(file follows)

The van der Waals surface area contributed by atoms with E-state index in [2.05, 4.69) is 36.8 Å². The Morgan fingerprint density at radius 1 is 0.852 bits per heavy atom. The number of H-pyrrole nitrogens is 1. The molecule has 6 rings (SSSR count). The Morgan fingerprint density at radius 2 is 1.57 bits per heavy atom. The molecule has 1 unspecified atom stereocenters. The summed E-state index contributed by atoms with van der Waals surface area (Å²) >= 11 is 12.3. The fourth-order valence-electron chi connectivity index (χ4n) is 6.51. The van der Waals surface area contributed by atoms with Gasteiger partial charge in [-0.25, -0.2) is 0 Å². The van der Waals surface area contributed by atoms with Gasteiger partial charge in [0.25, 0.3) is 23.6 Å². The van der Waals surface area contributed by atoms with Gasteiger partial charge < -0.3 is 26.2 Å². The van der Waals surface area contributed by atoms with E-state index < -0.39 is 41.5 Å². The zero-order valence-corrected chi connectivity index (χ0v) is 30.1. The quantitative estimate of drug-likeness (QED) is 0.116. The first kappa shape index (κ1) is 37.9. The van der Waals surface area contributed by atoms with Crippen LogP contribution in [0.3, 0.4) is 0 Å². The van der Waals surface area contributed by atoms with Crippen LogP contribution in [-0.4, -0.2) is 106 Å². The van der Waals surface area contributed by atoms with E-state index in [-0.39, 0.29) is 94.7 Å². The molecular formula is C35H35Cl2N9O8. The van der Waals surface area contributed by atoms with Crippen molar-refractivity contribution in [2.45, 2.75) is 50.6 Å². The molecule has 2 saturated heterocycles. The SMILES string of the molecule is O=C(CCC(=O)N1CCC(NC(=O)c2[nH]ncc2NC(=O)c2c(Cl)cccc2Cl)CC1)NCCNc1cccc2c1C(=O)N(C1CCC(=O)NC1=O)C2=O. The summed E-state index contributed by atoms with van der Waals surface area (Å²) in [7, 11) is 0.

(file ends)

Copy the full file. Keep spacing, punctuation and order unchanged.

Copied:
The van der Waals surface area contributed by atoms with E-state index in [2.05, 4.69) is 36.8 Å². The Morgan fingerprint density at radius 1 is 0.852 bits per heavy atom. The number of H-pyrrole nitrogens is 1. The molecule has 6 rings (SSSR count). The Morgan fingerprint density at radius 2 is 1.57 bits per heavy atom. The molecule has 1 unspecified atom stereocenters. The summed E-state index contributed by atoms with van der Waals surface area (Å²) >= 11 is 12.3. The fourth-order valence-electron chi connectivity index (χ4n) is 6.51. The van der Waals surface area contributed by atoms with Gasteiger partial charge in [-0.25, -0.2) is 0 Å². The van der Waals surface area contributed by atoms with Gasteiger partial charge in [0.25, 0.3) is 23.6 Å². The van der Waals surface area contributed by atoms with Gasteiger partial charge < -0.3 is 26.2 Å². The van der Waals surface area contributed by atoms with E-state index < -0.39 is 41.5 Å². The zero-order valence-corrected chi connectivity index (χ0v) is 30.1. The quantitative estimate of drug-likeness (QED) is 0.116. The first kappa shape index (κ1) is 37.9. The van der Waals surface area contributed by atoms with Crippen LogP contribution in [0.3, 0.4) is 0 Å². The van der Waals surface area contributed by atoms with Crippen LogP contribution in [-0.4, -0.2) is 106 Å². The van der Waals surface area contributed by atoms with E-state index in [-0.39, 0.29) is 94.7 Å². The molecular formula is C35H35Cl2N9O8. The van der Waals surface area contributed by atoms with Crippen molar-refractivity contribution in [2.45, 2.75) is 50.6 Å². The molecule has 2 saturated heterocycles. The SMILES string of the molecule is O=C(CCC(=O)N1CCC(NC(=O)c2[nH]ncc2NC(=O)c2c(Cl)cccc2Cl)CC1)NCCNc1cccc2c1C(=O)N(C1CCC(=O)NC1=O)C2=O. The summed E-state index contributed by atoms with van der Waals surface area (Å²) in [7, 11) is 0.